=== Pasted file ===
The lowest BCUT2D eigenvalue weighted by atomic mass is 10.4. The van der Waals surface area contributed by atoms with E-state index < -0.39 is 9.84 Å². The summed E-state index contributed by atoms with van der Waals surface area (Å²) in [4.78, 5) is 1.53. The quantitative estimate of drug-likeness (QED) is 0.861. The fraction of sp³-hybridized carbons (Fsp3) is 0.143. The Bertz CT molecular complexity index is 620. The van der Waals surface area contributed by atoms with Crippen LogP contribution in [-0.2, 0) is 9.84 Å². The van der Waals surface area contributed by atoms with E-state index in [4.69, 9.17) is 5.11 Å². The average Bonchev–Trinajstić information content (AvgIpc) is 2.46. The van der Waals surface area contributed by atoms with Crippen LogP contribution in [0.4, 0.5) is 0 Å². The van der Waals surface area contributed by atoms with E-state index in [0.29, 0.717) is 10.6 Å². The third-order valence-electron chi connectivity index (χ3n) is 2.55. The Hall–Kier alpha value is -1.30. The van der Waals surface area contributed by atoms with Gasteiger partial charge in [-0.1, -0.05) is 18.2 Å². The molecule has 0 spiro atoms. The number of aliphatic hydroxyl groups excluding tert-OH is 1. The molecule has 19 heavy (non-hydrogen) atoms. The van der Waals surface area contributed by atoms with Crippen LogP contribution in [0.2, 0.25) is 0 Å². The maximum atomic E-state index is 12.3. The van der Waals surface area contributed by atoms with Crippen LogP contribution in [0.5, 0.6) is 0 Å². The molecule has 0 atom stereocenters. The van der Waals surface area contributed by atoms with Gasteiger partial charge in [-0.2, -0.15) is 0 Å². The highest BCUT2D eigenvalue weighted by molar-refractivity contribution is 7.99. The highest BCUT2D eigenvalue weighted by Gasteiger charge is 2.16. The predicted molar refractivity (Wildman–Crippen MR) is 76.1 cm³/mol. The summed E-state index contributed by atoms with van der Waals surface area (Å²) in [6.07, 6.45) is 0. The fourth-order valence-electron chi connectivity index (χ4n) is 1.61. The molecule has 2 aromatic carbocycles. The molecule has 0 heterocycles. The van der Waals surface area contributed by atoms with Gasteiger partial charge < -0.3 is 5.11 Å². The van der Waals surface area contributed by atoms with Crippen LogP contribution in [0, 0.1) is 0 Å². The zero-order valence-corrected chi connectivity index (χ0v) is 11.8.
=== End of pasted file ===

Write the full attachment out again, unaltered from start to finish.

The lowest BCUT2D eigenvalue weighted by atomic mass is 10.4. The van der Waals surface area contributed by atoms with E-state index < -0.39 is 9.84 Å². The summed E-state index contributed by atoms with van der Waals surface area (Å²) in [4.78, 5) is 1.53. The quantitative estimate of drug-likeness (QED) is 0.861. The fraction of sp³-hybridized carbons (Fsp3) is 0.143. The Bertz CT molecular complexity index is 620. The van der Waals surface area contributed by atoms with Crippen LogP contribution in [-0.2, 0) is 9.84 Å². The van der Waals surface area contributed by atoms with E-state index in [4.69, 9.17) is 5.11 Å². The average Bonchev–Trinajstić information content (AvgIpc) is 2.46. The van der Waals surface area contributed by atoms with Crippen LogP contribution in [0.4, 0.5) is 0 Å². The van der Waals surface area contributed by atoms with E-state index in [0.29, 0.717) is 10.6 Å². The third-order valence-electron chi connectivity index (χ3n) is 2.55. The Hall–Kier alpha value is -1.30. The van der Waals surface area contributed by atoms with Gasteiger partial charge in [-0.1, -0.05) is 18.2 Å². The molecule has 0 spiro atoms. The number of aliphatic hydroxyl groups excluding tert-OH is 1. The molecule has 19 heavy (non-hydrogen) atoms. The van der Waals surface area contributed by atoms with Crippen LogP contribution in [0.2, 0.25) is 0 Å². The maximum atomic E-state index is 12.3. The van der Waals surface area contributed by atoms with Crippen LogP contribution in [0.5, 0.6) is 0 Å². The molecule has 0 atom stereocenters. The van der Waals surface area contributed by atoms with Gasteiger partial charge in [-0.2, -0.15) is 0 Å². The highest BCUT2D eigenvalue weighted by molar-refractivity contribution is 7.99. The highest BCUT2D eigenvalue weighted by Gasteiger charge is 2.16. The predicted molar refractivity (Wildman–Crippen MR) is 76.1 cm³/mol. The summed E-state index contributed by atoms with van der Waals surface area (Å²) in [6.07, 6.45) is 0. The fourth-order valence-electron chi connectivity index (χ4n) is 1.61. The molecule has 2 aromatic carbocycles. The molecule has 0 heterocycles. The van der Waals surface area contributed by atoms with Gasteiger partial charge < -0.3 is 5.11 Å². The van der Waals surface area contributed by atoms with Crippen LogP contribution in [0, 0.1) is 0 Å². The zero-order valence-corrected chi connectivity index (χ0v) is 11.8.